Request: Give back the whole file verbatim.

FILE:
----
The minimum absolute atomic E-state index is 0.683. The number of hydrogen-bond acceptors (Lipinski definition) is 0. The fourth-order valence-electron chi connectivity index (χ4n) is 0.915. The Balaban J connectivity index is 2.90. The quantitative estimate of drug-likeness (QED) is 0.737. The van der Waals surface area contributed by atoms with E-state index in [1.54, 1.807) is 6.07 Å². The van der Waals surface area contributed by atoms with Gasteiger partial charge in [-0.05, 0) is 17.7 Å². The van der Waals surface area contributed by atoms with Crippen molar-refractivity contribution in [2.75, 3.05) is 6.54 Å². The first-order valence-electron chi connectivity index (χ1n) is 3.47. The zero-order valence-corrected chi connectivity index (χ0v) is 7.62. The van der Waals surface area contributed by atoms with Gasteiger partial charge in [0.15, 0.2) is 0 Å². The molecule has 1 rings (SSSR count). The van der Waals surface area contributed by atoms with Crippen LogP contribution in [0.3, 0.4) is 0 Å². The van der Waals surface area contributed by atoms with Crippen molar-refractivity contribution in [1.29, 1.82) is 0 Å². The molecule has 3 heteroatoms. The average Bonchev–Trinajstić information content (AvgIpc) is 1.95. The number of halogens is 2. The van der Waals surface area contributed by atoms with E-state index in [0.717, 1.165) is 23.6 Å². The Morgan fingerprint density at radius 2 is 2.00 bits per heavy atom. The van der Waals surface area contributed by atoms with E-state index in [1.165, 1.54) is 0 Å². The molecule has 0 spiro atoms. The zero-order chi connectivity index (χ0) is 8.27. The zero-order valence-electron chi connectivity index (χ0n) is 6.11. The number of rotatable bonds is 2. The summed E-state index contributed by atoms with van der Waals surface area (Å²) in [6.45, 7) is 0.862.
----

The minimum absolute atomic E-state index is 0.683. The number of hydrogen-bond acceptors (Lipinski definition) is 0. The fourth-order valence-electron chi connectivity index (χ4n) is 0.915. The Balaban J connectivity index is 2.90. The quantitative estimate of drug-likeness (QED) is 0.737. The van der Waals surface area contributed by atoms with E-state index in [1.54, 1.807) is 6.07 Å². The van der Waals surface area contributed by atoms with Gasteiger partial charge in [-0.05, 0) is 17.7 Å². The van der Waals surface area contributed by atoms with Crippen molar-refractivity contribution in [2.75, 3.05) is 6.54 Å². The first-order valence-electron chi connectivity index (χ1n) is 3.47. The zero-order valence-corrected chi connectivity index (χ0v) is 7.62. The van der Waals surface area contributed by atoms with Gasteiger partial charge in [0.15, 0.2) is 0 Å². The molecule has 1 rings (SSSR count). The van der Waals surface area contributed by atoms with Crippen LogP contribution in [0.3, 0.4) is 0 Å². The van der Waals surface area contributed by atoms with Crippen molar-refractivity contribution in [1.29, 1.82) is 0 Å². The molecule has 3 heteroatoms. The average Bonchev–Trinajstić information content (AvgIpc) is 1.95. The number of halogens is 2. The van der Waals surface area contributed by atoms with E-state index in [0.717, 1.165) is 23.6 Å². The Morgan fingerprint density at radius 2 is 2.00 bits per heavy atom. The van der Waals surface area contributed by atoms with E-state index in [1.165, 1.54) is 0 Å². The molecule has 0 spiro atoms. The zero-order chi connectivity index (χ0) is 8.27. The zero-order valence-electron chi connectivity index (χ0n) is 6.11. The number of rotatable bonds is 2. The summed E-state index contributed by atoms with van der Waals surface area (Å²) in [6.45, 7) is 0.862.